“The supermarket is both good and bad for promoting panettone. The consumer constantly sees it on the one hand. On the other hand it is not the best version of panettone that you will buy from there. It is not fresh,” Antonis explains.

Antonis’ passion for panettone

It all started in the summer of 2020. At the time, the young pastry chef was working at Funky Gourmet and was thinking of doing something of his own, but he had not decided what exactly that would be.

“It began by chance to tell you the truth. It was the quarantine period during the pandemic. The restaurant was closed and there was a gap to think about. At the suggestion of a friend of mine, I started to try creating panettone,” he says.

“I told him that the preparation of panettone was very difficult but I thought ‘let’s give it a try.’ I started experimenting with sourdough in Astypalea, where I spent my summer holidays. When I returned to Athens I continued experimenting and after a while I made a panettone, which I liked and sent it to Georgiana Hiliadakis, the chef of Funky Gourmet. She told me it was really tasty, and uploaded it to Instagram. That was it. I started taking orders.

“At the time, I set out to sell 100 panettones and eventually orders reached 700 in less than a month. As a result, I realised that I could not make them the way I wanted to any more.”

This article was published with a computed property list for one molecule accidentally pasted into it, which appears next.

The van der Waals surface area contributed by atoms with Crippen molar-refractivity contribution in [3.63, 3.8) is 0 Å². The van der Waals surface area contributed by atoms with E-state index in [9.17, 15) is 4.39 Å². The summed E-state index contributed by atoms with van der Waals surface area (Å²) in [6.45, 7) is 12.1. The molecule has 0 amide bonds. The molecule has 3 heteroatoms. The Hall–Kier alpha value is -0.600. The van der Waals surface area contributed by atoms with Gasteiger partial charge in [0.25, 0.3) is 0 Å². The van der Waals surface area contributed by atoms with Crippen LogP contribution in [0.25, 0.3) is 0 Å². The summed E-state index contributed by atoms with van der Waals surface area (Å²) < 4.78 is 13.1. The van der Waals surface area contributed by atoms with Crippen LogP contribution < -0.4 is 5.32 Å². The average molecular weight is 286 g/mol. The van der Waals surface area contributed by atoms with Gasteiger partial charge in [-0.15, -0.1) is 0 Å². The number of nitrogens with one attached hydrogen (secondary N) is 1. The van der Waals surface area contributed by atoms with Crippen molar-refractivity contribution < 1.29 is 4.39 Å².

Panettone-Selekos_

In fact, the idea was born of distributing the panettones himself in order to change the image that the average consumer has of a chef.

“I wanted to hear the customer’s comments and see that I’m a normal person and not a chef shouting inside the kitchen,” Antonis says.

The 8,000 panettones of 2023

In 2021, thanks to the idea of his partner Anna Dionysiadou, Antonis first opened his shop in Pagrati, where they had initially decided to make only panettone. But because they weren’t sure if that’s all they were going to do at the store, the name given to the shop was ‘Antonis Selekos Conceptual Desserts.’

From 17 December to 7 January, 2021 they sold 1,300 panettones. Twice as much as the first year. In 2022 they reached 4,500 panettones, without making a wholesale sale. Retail only.